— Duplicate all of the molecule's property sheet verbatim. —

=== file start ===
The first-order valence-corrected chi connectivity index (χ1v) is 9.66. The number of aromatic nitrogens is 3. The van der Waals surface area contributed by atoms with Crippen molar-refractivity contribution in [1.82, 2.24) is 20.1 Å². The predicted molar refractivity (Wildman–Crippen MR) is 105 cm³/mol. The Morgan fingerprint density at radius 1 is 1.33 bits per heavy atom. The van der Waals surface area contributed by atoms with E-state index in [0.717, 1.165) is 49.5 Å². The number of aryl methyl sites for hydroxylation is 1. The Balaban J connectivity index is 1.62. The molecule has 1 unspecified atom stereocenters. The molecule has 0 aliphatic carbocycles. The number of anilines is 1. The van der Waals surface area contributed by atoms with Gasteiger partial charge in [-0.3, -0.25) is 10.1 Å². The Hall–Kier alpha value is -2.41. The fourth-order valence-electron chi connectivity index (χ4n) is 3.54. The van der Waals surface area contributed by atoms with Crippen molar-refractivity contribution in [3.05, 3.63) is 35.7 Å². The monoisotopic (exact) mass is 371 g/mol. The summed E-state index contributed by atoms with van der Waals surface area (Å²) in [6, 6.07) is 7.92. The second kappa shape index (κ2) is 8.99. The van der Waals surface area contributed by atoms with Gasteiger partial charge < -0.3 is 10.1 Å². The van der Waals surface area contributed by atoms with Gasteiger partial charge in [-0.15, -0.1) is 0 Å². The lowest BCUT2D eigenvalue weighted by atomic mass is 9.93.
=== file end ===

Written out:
The first-order valence-corrected chi connectivity index (χ1v) is 9.66. The number of aromatic nitrogens is 3. The van der Waals surface area contributed by atoms with Crippen molar-refractivity contribution in [1.82, 2.24) is 20.1 Å². The predicted molar refractivity (Wildman–Crippen MR) is 105 cm³/mol. The Morgan fingerprint density at radius 1 is 1.33 bits per heavy atom. The van der Waals surface area contributed by atoms with E-state index in [0.717, 1.165) is 49.5 Å². The number of aryl methyl sites for hydroxylation is 1. The Balaban J connectivity index is 1.62. The molecule has 1 unspecified atom stereocenters. The molecule has 0 aliphatic carbocycles. The number of anilines is 1. The van der Waals surface area contributed by atoms with Gasteiger partial charge in [-0.3, -0.25) is 10.1 Å². The Hall–Kier alpha value is -2.41. The fourth-order valence-electron chi connectivity index (χ4n) is 3.54. The van der Waals surface area contributed by atoms with Crippen molar-refractivity contribution in [3.05, 3.63) is 35.7 Å². The monoisotopic (exact) mass is 371 g/mol. The summed E-state index contributed by atoms with van der Waals surface area (Å²) in [6, 6.07) is 7.92. The second kappa shape index (κ2) is 8.99. The van der Waals surface area contributed by atoms with Gasteiger partial charge < -0.3 is 10.1 Å². The van der Waals surface area contributed by atoms with Gasteiger partial charge in [-0.15, -0.1) is 0 Å². The lowest BCUT2D eigenvalue weighted by atomic mass is 9.93.